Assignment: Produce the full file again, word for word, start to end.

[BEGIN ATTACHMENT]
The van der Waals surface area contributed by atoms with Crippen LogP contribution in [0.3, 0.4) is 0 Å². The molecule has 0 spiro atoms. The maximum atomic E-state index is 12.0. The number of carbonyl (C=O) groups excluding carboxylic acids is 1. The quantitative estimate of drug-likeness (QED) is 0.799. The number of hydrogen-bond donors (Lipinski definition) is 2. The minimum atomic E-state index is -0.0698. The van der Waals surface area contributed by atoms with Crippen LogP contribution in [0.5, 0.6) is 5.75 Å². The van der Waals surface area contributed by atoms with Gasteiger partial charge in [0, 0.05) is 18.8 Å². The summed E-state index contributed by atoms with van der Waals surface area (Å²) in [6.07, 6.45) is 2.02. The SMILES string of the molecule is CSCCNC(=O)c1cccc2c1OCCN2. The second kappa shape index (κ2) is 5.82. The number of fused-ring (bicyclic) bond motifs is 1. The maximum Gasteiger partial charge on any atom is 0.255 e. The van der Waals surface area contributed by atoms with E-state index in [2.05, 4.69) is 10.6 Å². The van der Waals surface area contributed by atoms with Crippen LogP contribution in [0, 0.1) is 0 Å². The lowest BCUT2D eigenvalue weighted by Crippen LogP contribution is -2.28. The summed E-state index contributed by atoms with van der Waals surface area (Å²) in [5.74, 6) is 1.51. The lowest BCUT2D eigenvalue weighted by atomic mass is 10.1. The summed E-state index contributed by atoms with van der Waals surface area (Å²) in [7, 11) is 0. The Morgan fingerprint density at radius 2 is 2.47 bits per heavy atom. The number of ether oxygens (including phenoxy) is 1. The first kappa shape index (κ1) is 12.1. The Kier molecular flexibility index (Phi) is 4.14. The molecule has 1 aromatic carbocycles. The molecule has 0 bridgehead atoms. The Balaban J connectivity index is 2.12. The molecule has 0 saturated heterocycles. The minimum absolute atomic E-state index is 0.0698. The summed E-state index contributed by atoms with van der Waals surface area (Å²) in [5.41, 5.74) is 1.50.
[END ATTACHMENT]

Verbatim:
The van der Waals surface area contributed by atoms with Crippen LogP contribution in [0.3, 0.4) is 0 Å². The molecule has 0 spiro atoms. The maximum atomic E-state index is 12.0. The number of carbonyl (C=O) groups excluding carboxylic acids is 1. The quantitative estimate of drug-likeness (QED) is 0.799. The number of hydrogen-bond donors (Lipinski definition) is 2. The minimum atomic E-state index is -0.0698. The van der Waals surface area contributed by atoms with Crippen LogP contribution in [0.5, 0.6) is 5.75 Å². The van der Waals surface area contributed by atoms with Gasteiger partial charge in [0, 0.05) is 18.8 Å². The summed E-state index contributed by atoms with van der Waals surface area (Å²) in [6.07, 6.45) is 2.02. The SMILES string of the molecule is CSCCNC(=O)c1cccc2c1OCCN2. The second kappa shape index (κ2) is 5.82. The number of fused-ring (bicyclic) bond motifs is 1. The maximum Gasteiger partial charge on any atom is 0.255 e. The van der Waals surface area contributed by atoms with E-state index in [2.05, 4.69) is 10.6 Å². The van der Waals surface area contributed by atoms with Crippen LogP contribution in [0, 0.1) is 0 Å². The lowest BCUT2D eigenvalue weighted by Crippen LogP contribution is -2.28. The summed E-state index contributed by atoms with van der Waals surface area (Å²) in [5.74, 6) is 1.51. The lowest BCUT2D eigenvalue weighted by atomic mass is 10.1. The summed E-state index contributed by atoms with van der Waals surface area (Å²) in [7, 11) is 0. The Morgan fingerprint density at radius 2 is 2.47 bits per heavy atom. The number of ether oxygens (including phenoxy) is 1. The first kappa shape index (κ1) is 12.1. The Kier molecular flexibility index (Phi) is 4.14. The molecule has 1 aromatic carbocycles. The molecule has 0 bridgehead atoms. The Balaban J connectivity index is 2.12. The molecule has 0 saturated heterocycles. The minimum absolute atomic E-state index is 0.0698. The summed E-state index contributed by atoms with van der Waals surface area (Å²) in [5.41, 5.74) is 1.50.